Growing cost, growing concerns

The price tag for Webb, like the universe it plans to observe, has been expanding. When astronomers prepared their decadal study in 2000, prioritizing ground- and space-based observatories proposed for the next decade, NASA provided a cost estimate for what was then known as the Next Generation Space Telescope of $1.2 billion. That was for a spacecraft that at the time planned to have an eight-meter mirror, and also included ten years of mission operations. With planned contributions by Europe and Canada, the decadal survey report put an estimated cost to NASA for the telescope at approximately $1 billion when it made the telescope its top priority for the coming decade.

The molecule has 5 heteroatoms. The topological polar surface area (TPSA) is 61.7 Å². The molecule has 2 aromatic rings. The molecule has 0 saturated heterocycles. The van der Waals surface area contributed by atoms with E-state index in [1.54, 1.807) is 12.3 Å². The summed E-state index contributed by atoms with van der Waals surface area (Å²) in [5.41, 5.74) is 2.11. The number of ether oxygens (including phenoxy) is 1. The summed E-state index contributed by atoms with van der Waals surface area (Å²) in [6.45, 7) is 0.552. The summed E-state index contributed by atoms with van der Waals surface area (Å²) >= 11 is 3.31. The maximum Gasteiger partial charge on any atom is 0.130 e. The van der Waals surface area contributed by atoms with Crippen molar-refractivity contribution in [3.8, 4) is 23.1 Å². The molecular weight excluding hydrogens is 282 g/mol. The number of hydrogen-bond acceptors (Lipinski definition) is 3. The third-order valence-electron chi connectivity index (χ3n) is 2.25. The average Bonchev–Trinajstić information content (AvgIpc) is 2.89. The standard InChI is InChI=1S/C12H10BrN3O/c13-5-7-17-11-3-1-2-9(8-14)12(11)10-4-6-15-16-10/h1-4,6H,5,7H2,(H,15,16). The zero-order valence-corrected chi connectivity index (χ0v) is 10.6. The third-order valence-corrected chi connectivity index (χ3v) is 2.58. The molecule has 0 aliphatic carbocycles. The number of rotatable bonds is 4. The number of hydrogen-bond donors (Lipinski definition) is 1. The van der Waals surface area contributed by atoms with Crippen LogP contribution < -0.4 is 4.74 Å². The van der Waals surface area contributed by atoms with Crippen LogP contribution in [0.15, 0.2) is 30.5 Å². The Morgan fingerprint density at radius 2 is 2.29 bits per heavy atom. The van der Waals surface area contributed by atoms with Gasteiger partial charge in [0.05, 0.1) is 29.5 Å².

In retrospect, that cost estimate seems hopelessly naïve given the historic cost growth of major space projects, particularly those dependent on new technologies. By 2006, as work on the telescope started to ramp up, so did the costs: from $1 billion to $2 billion and then to $3.5 billion, even as the diameter of the telescope’s mirror was reduced from 8 to 6.5 meters. At the time officials blamed the increase on “undercosting” original estimates to develop Webb. “So if two independent committees look at it and say that they really haven’t screwed up but that the amount of money allocated to the mission was a billion and a half low, then I would refer to that as an undercosting, not an overrun,” Mike Griffin, then-administrator of NASA, said at a meeting of the American Astronomical Society (AAS) in Washington, DC, in January 2006. He added that while he was more confident in the revised cost estimate, “I would never characterize any large aerospace project as being immune from overruns.”